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Taste perception and food choices in capuchin monkeys and human children

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Despite more than 40 million years of independent evolution, capuchin monkeys and human children share several features that make a comparison in the domain of feeding behaviour interesting. As with humans, capuchin monkeys have a long life span and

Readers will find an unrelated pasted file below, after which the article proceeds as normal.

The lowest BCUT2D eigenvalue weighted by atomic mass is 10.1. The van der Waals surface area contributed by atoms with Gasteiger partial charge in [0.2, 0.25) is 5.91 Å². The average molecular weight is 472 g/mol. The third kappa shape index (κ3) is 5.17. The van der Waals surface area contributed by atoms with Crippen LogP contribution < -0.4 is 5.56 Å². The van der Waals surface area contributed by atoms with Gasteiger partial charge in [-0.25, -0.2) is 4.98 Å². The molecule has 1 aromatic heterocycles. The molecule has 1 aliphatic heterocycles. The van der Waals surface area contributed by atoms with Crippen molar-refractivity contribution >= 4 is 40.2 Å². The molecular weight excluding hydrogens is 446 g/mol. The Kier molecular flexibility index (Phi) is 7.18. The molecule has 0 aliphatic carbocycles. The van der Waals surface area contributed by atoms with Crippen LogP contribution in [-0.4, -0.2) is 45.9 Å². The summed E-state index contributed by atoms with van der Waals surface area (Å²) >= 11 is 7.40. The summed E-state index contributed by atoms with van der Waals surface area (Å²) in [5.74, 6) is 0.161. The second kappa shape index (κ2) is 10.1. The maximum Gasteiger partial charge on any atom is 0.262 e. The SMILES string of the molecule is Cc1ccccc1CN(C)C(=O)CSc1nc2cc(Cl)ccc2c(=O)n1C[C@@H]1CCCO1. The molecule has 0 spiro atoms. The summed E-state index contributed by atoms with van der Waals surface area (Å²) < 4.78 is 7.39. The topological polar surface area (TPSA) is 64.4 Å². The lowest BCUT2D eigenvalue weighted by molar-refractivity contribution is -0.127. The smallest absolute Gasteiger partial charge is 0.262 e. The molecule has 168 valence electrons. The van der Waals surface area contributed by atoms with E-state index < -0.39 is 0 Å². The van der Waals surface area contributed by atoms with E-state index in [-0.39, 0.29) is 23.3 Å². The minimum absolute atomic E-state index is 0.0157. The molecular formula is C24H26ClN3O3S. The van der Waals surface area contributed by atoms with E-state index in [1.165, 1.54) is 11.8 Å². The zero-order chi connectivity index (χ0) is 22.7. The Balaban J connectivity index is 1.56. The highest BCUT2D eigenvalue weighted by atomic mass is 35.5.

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  Taste perception and food choices in capuchin monkeys andhuman children Elsa Addessi 1,1, Amy T. Galloway 2, Leann Birch 3, and Elisabetta Visalberghi 1 1 Institute for Cognitive Sciences and Technologies, Rome, Italy 2 Appalachian State University, Boone, NC, USA 3 The Pennsylvania State University, PA, USA Summary Despite more than 40 million years of independent evolution, capuchin monkeys and human childrenshare several features that make a comparison in the domain of feeding behaviour interesting. Aswith humans, capuchin monkeys have a long life span and an extended infancy period; moreover,they are omnivorous and food neophobic. In both species, taste provides an immediate and powerfulfeedback when selecting foods. In humans, acceptance and rejection responses are evident beginningin early infancy, before experiencing any consequences from the ingestion of sweet or bittersubstances. Similarly, capuchins initially prefer novel foods with a high sugar content that is readilyperceived through taste. However, after repeated encounters with these foods, capuchins change theirpreferences, responding to the feedback coming from the foods' energy content, in order to maximizethe net gain of energy. Also in children, positive consequences of the ingestion of a food can beassociated with the flavour of that food and can increase its consumption. Preschool children learnto prefer food with a high caloric content over food with a low caloric content and use differentflavours as immediate cues to distinguish foods. Another factor influencing the consumption of anovel food is how often it is encountered. For capuchins, a food remains unfamiliar only for the firstfew encounters. Similarly, children’s neophobic response decreases with repeated exposures to novelfoods. Furthermore, in both species social influences may help to overcome food neophobia and toaccelerate the acceptance of novel foods into the diet. In conclusion, we argue that capuchin monkeysprovide a good model for investigating the factors affecting the acquisition of diet in human children. Key words children; capuchin monkeys; taste perception; neophobia; social influences Mots clés enfants humains; singes capucins; perception gustative; néophobie; influences sociales 1Corresponding author: Elsa Addessi, Unit of Cognitive Primatology, Institute for Cognitive Sciences and Technologies, CNR, ViaUlisse Aldrovandi, 16/b, 00197, Rome, Italy (e-mail: E-mail: elsa_addessi@yahoo.it).Titre français:Données comparatives sur la perception gustative et les choix alimentaires des singes capucins et des enfants humains NIH Public Access Author Manuscript Primatologie . Author manuscript; available in PMC 2009 July 27. Published in final edited form as: Primatologie . 2004 ; 6: 101128. N I  H -P A A  u t  h  or M an u s  c r i   p t  N I  H -P A A  u t  h  or M an u s  c r i   p t  N I  H -P A A  u t  h  or M an u s  c r i   p t    INTRODUCTION Non-human primates have repeatedly been shown to be useful models for human tasteperception, broadening understanding of how diet selection and food intake are controlled inhumans (Drewnowski, 1997). Whereas environmental factors — such as beliefs and attitudesconcerning weight and dieting — modify food preferences of human adults, in very youngchildren, and non-human primates, many of the considerations that influence adult foodacceptance patterns do not apply. In children, only taste and familiarity account for foodpreferences (Birch, 1979a, 1979b; Drewnowski, 1997). In this paper we will present data onthe feeding behavior of capuchin monkeys and children that show how despite more than 40million years of independent evolution, they share several features that make comparing theirfeeding behavior extremely interesting.Like humans, tufted capuchin monkeys ( Cebus apella ) are omnivorous. This species, whichis widely distributed in South America, has a very broad diet consisting mainly of plant food,especially fruits, and a variety of invertebrates (Kinzey, 1997). Capuchins have been describedas a successful genus (Fragaszy, Robinson and Visalberghi, 1990), whose ecology and diet areextremely adaptable (Kinzey, 1997). Moreover, capuchins have a long life span (the record is53 years, Visalberghi and Anderson, 1999), long infancy and juvenile periods (Fragaszy andBard, 1997), large brains relative to body size (Bauchot, 1982; Stephan, Baron and Fraham,1988; Marino, 1995), and are born with brains that are relatively undeveloped and neurallyimmature (Fragaszy and Bard, 1997; Ross, 1991).In this contribution, we aim (1) to provide a description of several factors that might affectfood choice and ingestive behavior in omnivorous species, (2) to review the most relevantstudies on this topic conducted with capuchin monkeys and human children and discussing thedata, whenever possible, using a comparative perspective. FOOD NEOPHOBIA: AN ADAPTIVE ANSWER TO THE OMNIVORE’SDILEMMA The success of an omnivorous species depends on its propensity to explore and sample novelfoods and to include them in the diet, as well as on its caution toward them, in order to detectand to avoid the risk of ingesting poisonous substances (Freeland and Janzen, 1974; Glander,1982; Milton, 1993). Paul Rozin labeled this conflict as the “omnivore’s dilemma” (Rozin,1977). A partial solution to the omnivore’s dilemma is food neophobia, i.e. the hesitancy toeat novel foods (Barnett, 1963). However, in the long run food neophobia is maladaptive,because omnivores increase chances of survival through variety in the diet. Therefore cautiontowards new, potentially toxic, substances should be balanced with this need for variety (Birch,1998; Scott, 2001). In fact, food neophobia is a behavioral response that prevents the ingestionof large quantities of a novel food, and thus minimizes the risk of being poisoned (Glander,1982; Freeland and Janzen, 1974). At the same time, the ingestion of a little amount of a novelfood is sufficient to induce post-ingestive consequences (see below), leading the animal toavoid or accept that food in its diet. Also animals capable of detoxifying and eliminatingsecondary compounds should treat novel foods with caution, in order to avoid serious damagesto their detoxification systems (Freeland and Janzen, 1974).Capuchin monkeys are neophobic both in captivity and in the wild. Visalberghi and Fragaszy(1995) presented 11 captive capuchin monkeys with 10 novel foods (never tasted by any of the subjects previously) and 2 familiar foods. Each subject was tested individually once withone food at a time. Acceptance of the 10 novel foods ranged from complete acceptance (all the11 subjects tasted the food at least once) to unanimous rejection, and novel foods wereconsumed to a lesser extent than familiar ones. Similarly, when 10 novel foods were presented Addessi et al.Page 2 Primatologie . Author manuscript; available in PMC 2009 July 27. N I  H -P A A  u t  h  or M an u s  c r i   p t  N I  H -P A A  u t  h  or M an u s  c r i   p t  N I  H -P A A  u t  h  or M an u s  c r i   p t    to a group of wild capuchin monkeys ranging from 25 to 30 individuals, results showed thatcapuchins approached and ate very little of the novel food; instead, familiar foods werecompletely consumed (Visalberghi, Janson and Agostini, 2003). However, capuchins livingin a 43.000 ha ecological reserve (Parque Nacional de Brasilia, Brazil), which partially rely onfoods left by the visitors, do not seem to show food neophobia. They have probably learnedthat humans leave behind foods that are safe to eat and are willing to exploit food sources leftby humans in the area (Siemers, 2000; Visalberghi, pers. obs.).Infant and youngster capuchins are less neophobic than adults. When Fragaszy, Visalberghiand Galloway (1997) investigated food neophobia in 11 infant capuchin monkeys (4.5–12months), they found that infants did not treat novel foods with caution. Instead, infants pickedup and ate novel foods more frequently than familiar ones. A similar trend has been shown forwild capuchins: youngsters were far more responsive than adults to the novel foods, andcontacted, manipulated, explored, and ate the novel foods significantly more than adults(Visalberghi, Janson and Agostini, 2003). Since infants and juveniles are less efficient foragersthan adults (Janson and van Schaik, 1993; Terborgh, 1983; van Schaik and van Noordwijk,1989, Boinski and Fragaszy, 1989), their lower neophobia, compared to adults, may help themto avoid the risk of starvation.Human children are cautious about novel foods, and their rejection of novel foods is a commoncause of parental concern and frustration (Birch, 1983). As mammals, during the first monthsof life human children consume only milk. However, about halfway through the first year of life, an exclusive milk diet is no longer adequate to maintain growth and health, and thetransition from milk to an omnivorous diet occurs (Birch, 1998). Experimental evidenceshowed that infants (4–7 months old) are less neophobic than older children (2–5 years old).Birch, Gunder, and Grimm-Thomas (1998) suggested that neophobia would not be a fullyfunctional response during infancy, when food is provided by parents, whereas it becomesmore important by early childhood, when children have begun to explore the environment andeat by themselves. Nevertheless, omnivorous species should overcome neophobia, becausetheir success depends primarily on their ability to exploit new food sources during theacquisition of a varied diet and/or to face seasonal changes in food availability.The lack of evidence of food neophobia in young capuchins (as also shown in young lemurs;see next chapter by L. Tarnaud) seems to contradict the heightened presence of thisphenomenon in young children. More research is needed to determine whether methodologicaldifferences and/or developmental variations account for the differences in the neophobicbehavior in children and young capuchins. In the latter species, neophobia has never beeninvestigated in relation to weaning. SWEET TASTES BETTER: THE ROLE OF TASTE PERCEPTION Primates are able to assess food quality through the sensory information that comes from thefoods they consume (Dominy, Lucas, Osorio and Yamashita, 2001). Senses, and taste inparticular, enable primates to decide whether swallowing or rejecting a potential food, andthere is increasing evidence that taste perception is an adaptive response to the animals’ needto assess food nutritional contents (Simmen and Hladik, 1998; Laska, Hernandez Salazar andRodriguez Luna, 2000; Hladik, Pasquet and Simmen, 2002; Visalberghi, Sabbatini, Stammatiand Addessi, 2003).Substances high in calories, such as sugars—a very important energy source—are perceivedas sweet by humans and are readily accepted by both humans and non-human primates (Glaser,1993). On the contrary, the tendency to avoid bitter taste is associated with the presence of plant secondary compounds, such as alkaloids and glycosides, whose taste can function as acue to inhibit their ingestion (Ueno, 2001). In fact, secondary compounds can exist in nature Addessi et al.Page 3 Primatologie . Author manuscript; available in PMC 2009 July 27. N I  H -P A A  u t  h  or M an u s  c r i   p t  N I  H -P A A  u t  h  or M an u s  c r i   p t  N I  H -P A A  u t  h  or M an u s  c r i   p t    in concentrations far exceeding those required to cause death or severe physiological damageto almost any mammal that might eat them (Freeland and Janzen, 1974).Human neonates and newborn non-human primates react to gustatory stimuli in stereotypicalways, showing differential orofacial motor reactions (gusto-facial reflex; Steiner and Glaser,1984). They accept sugar solutions by sucking with relaxed facial expressions, and reject bittersolutions with a typically arched form of the mouth (Rosenstein and Oster, 1998). In one study,when sucrose was presented to infants in the form of a sucrose-infused gelatin nipple, theinfants’ sucking response increased in frequency and intensity (Maone, Mattes, Bernbaum andBeauchamp, 1990). Sensitivity to bitterness is relatively unstudied in infants and youngchildren. However, there is some evidence that bitter taste perception heightens in the first yearof life (Kajiura, Cowart and Beauchamp, 1992). In this study, newborn infants (0–6 days old)did not readily distinguish various concentrations of urea, whereas older infants (14–180 days)tended to reject all concentrations of the substance. To our knowledge, the reaction of newborncapuchins to gustatory stimuli has not been investigated, but it is very likely that the gusto-facial reflex and sucking preferences for sucrose are present in this species as well. INVESTIGATING FOOD PREFERENCES IN CAPUCHIN MONKEYS Taste perception seems very relevant for food selection in tufted capuchin monkeys.Visalberghi, Sabbatini, Stammati and Addessi (2003) investigated the acquisition of preferences towards 7 novel foods presented to 26 individual capuchins. The experimentconsisted of three phases: Pre-treatment, Treatment, and Post-treatment. In the Pre-treatmentand Post-treatment, subjects were tested individually, while during Treatment one half (N =13) of the subjects was tested individually (Individual condition) and the other half (N = 13)was tested together with 3–5 other group members (Social condition).In the Pre-treatment, subjects were presented with all 21 possible binary combinations of the7 foods using a two-alternative choice test (for similar studies on spider monkeys,  Atelesgeoffroyi , squirrel monkeys, Saimiri sciureus , and pigtail macaques,  Macaca nemestrina , seeLaska et al., 2000; Laska, 2001). Once the subject made a choice by taking one of the twofoods, it could not take the other one. Treatment was aimed to familiarize the subjects with thefoods presented in the Pre-treatment. During Treatment subjects received a 10-minute sessionper day for five consecutive days. In each session, the 7 foods were scattered on the entire floorof the cage. In the Individual condition, subjects had 8 pieces of each food. In the Socialcondition, the same quantity of food (8 pieces of each food) was available for each of thesubjects (see below). In the Post-treatment, each subject was again presented individually withthe 21 binary choices between the foods. The experimental procedure was the same as duringthe Pre-treatment.Results of the Pre-treatment showed that, already after having eaten small portions of eachnovel food only a few times, capuchins markedly preferred certain foods over others. Theirpreferences were positively correlated with the glucose and fructose content of the foods. So,short-term feedback coming from taste seems to be important for establishing initial foodpreferences. This finding is in agreement with a previous observation showing that, amongnon-human primates, Cebus  spp. have the highest sensitivity to sugars (Glaser, 1986). Sincesweet taste is usually not associated with toxicity, it seems adaptive for an omnivorous species,such as Cebus apella , to rely on sugar content for choosing between novel foods and enlargingthe diet without too much risk.In the wild, palatability of plant foods may change over time in relation to the concentrationof toxic secondary metabolites. Jones (1978) showed that the levels of cyanogenic glucosidesin various plants differ depending on geographical locality. In addition, the concentration of toxic secondary metabolites (e.g. cyanogenic glucosides) changes in relation to plant age Addessi et al.Page 4 Primatologie . Author manuscript; available in PMC 2009 July 27. N I  H -P A A  u t  h  or M an u s  c r i   p t  N I  H -P A A  u t  h  or M an u s  c r i   p t  N I  H -P A A  u t  h  or M an u s  c r i   p t    (McKey, 1975; Janzen, 1983), season (Ellis, Keymer and Jones, 1977a, b), and plant tissuetype (Cooper and Johnson, 1984). In another study, Visalberghi and Addessi (2000)investigated capuchins’ behavioral response to a familiar food changing in palatability overtime. Capuchin monkeys were presented with a familiar food whose palatability changedaccording to the experimental phase. In Phase 1 capuchins were individually presented withthis familiar food. In Phase 2 they received the same familiar food with pepper added to it,making it unpalatable. In Phase 3 they received the same familiar palatable food of Phase 1.Five sessions were carried out in each phase. Capuchins readily adjusted to changes in flavorand palatability of a familiar food since the first session in which the change occurred. Theyreduced (Phase 2) and increased again (Phase 3) the amount of food eaten, and encounters withthe food when unpalatable did not affect its consumption when palatable once again. Therefore,capuchins undoubtedly showed behavioral flexibility when facing negative as well as positivechanges in the palatability of a familiar food. INVESTIGATING FOOD PREFERENCES IN HUMAN CHILDREN Research indicates that human infants’ early experiences with food flavor have decisiveinfluences on their acceptance of food. Infants are first exposed to the flavor of food beforethey are ever born. Flavors are transferred from the mother to the fetus through amniotic fluidthat is periodically ingested through the unborn child’s mouth and nose (Hauser, Chitayat,Berns, Braver, and Muhlbauer, 1985, Mennella, 1995). Moreover, newborns are exposed toflavors through breast milk if they are breastfed (Mennella and Beauchamp, 1991; Gerrish andMennella, 2000). Children who are breast-fed are exposed to a variety of flavors, and there isevidence that babies prefer flavors they have previously experienced through breast milk (Mennella and Beauchamp, 1993; Mennella and Beauchamp, 1996; Mennella and Beauchamp,1998). There is also evidence that breastfed children are more likely to accept pureed vegetableswhen first introduced to solids than formula-fed babies (Sullivan and Birch, 1994). In addition,the positive influence of breastfeeding on the reduction of picky eating is evident in childrenas old as 7 years of age (Galloway, Lee and Birch, 2003).Recent findings suggest that infants who are exposed to a particular flavor before birth (viafood flavors that pass through the placenta) or through breast milk, will prefer that flavor sixmonths after birth more readily than infants never exposed to the flavor (Gerrish and Mennella,2001). In this study, expectant mothers were assigned to one of three conditions: 1) they wereasked to drink approximately one glass of carrot juice for 12 weeks in the last trimester of pregnancy, 2) they were asked to drink approximately one glass of carrot juice everyday for12 weeks during after their babies were born, or 3) they were asked to drink approximatelyone glass of water 12 weeks before and after childbirth. Infants exposed to the carrot juiceeither prenatally or postnatally preferred cereal mixed with carrot juice over cereal mixed withwater when solids were first introduced.Birch (1979a) developed a procedure for directly assessing food preferences in young children.Children are individually presented with a tray of seven to nine foods, small samples of whichare contained in separate transparent cups. The child tastes each item in a self-selected order.After tasting the food, the child is asked to place it in front of one of three cartoon faces thatcorresponds to the child’s affective response to the food: a smile (like), a frown (dislike), or aneutral expression (just okay). Then, the child is asked to rank the foods within each grouping(liked, disliked, and just okay) in order to obtain a complete rank order. This procedure isrepeated for each of the three categories. Rank ordering within categories can be combined tocomprise a complete rank order on the foods. Even though preferences may vary with time of day and through the course of a meal, for most of the three-year-olds and nearly all olderchildren the preference data obtained in this way are reliable and predictive of the relativeconsumption (see also Birch and Sullivan, 1991). Addessi et al.Page 5 Primatologie . Author manuscript; available in PMC 2009 July 27. 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